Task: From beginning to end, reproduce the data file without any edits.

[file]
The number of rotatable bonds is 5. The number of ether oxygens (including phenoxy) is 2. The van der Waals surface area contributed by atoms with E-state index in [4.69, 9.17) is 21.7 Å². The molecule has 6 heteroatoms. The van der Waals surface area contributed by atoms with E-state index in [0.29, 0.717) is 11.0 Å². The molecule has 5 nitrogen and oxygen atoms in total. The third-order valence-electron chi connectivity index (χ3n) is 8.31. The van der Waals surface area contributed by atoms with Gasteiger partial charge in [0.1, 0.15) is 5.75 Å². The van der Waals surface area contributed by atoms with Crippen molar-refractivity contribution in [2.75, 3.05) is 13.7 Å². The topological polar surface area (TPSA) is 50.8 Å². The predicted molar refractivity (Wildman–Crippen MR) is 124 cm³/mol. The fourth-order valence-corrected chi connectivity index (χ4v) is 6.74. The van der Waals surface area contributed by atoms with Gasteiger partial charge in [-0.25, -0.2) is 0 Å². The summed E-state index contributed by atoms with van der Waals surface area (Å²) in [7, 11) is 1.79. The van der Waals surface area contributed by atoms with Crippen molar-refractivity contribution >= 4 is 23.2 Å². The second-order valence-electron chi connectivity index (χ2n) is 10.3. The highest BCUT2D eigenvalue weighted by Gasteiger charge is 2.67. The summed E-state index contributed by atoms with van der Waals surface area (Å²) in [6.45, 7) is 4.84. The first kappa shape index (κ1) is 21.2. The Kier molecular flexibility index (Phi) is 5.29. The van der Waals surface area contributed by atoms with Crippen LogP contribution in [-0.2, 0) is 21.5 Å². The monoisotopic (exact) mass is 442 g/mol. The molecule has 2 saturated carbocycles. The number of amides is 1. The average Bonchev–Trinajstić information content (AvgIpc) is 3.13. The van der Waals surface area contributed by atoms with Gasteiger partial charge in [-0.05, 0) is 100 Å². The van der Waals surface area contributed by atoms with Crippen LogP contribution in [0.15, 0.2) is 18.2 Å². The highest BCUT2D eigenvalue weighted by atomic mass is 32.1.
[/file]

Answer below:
The number of rotatable bonds is 5. The number of ether oxygens (including phenoxy) is 2. The van der Waals surface area contributed by atoms with E-state index in [4.69, 9.17) is 21.7 Å². The molecule has 6 heteroatoms. The van der Waals surface area contributed by atoms with E-state index in [0.29, 0.717) is 11.0 Å². The molecule has 5 nitrogen and oxygen atoms in total. The third-order valence-electron chi connectivity index (χ3n) is 8.31. The van der Waals surface area contributed by atoms with Gasteiger partial charge in [0.1, 0.15) is 5.75 Å². The van der Waals surface area contributed by atoms with Crippen molar-refractivity contribution in [2.75, 3.05) is 13.7 Å². The topological polar surface area (TPSA) is 50.8 Å². The predicted molar refractivity (Wildman–Crippen MR) is 124 cm³/mol. The fourth-order valence-corrected chi connectivity index (χ4v) is 6.74. The van der Waals surface area contributed by atoms with Gasteiger partial charge in [-0.25, -0.2) is 0 Å². The summed E-state index contributed by atoms with van der Waals surface area (Å²) in [7, 11) is 1.79. The van der Waals surface area contributed by atoms with Crippen molar-refractivity contribution >= 4 is 23.2 Å². The second-order valence-electron chi connectivity index (χ2n) is 10.3. The highest BCUT2D eigenvalue weighted by Gasteiger charge is 2.67. The summed E-state index contributed by atoms with van der Waals surface area (Å²) in [6.45, 7) is 4.84. The first kappa shape index (κ1) is 21.2. The Kier molecular flexibility index (Phi) is 5.29. The van der Waals surface area contributed by atoms with Crippen LogP contribution in [-0.2, 0) is 21.5 Å². The monoisotopic (exact) mass is 442 g/mol. The molecule has 2 saturated carbocycles. The number of amides is 1. The average Bonchev–Trinajstić information content (AvgIpc) is 3.13. The van der Waals surface area contributed by atoms with Gasteiger partial charge in [-0.05, 0) is 100 Å². The van der Waals surface area contributed by atoms with Crippen LogP contribution in [0.15, 0.2) is 18.2 Å². The highest BCUT2D eigenvalue weighted by atomic mass is 32.1.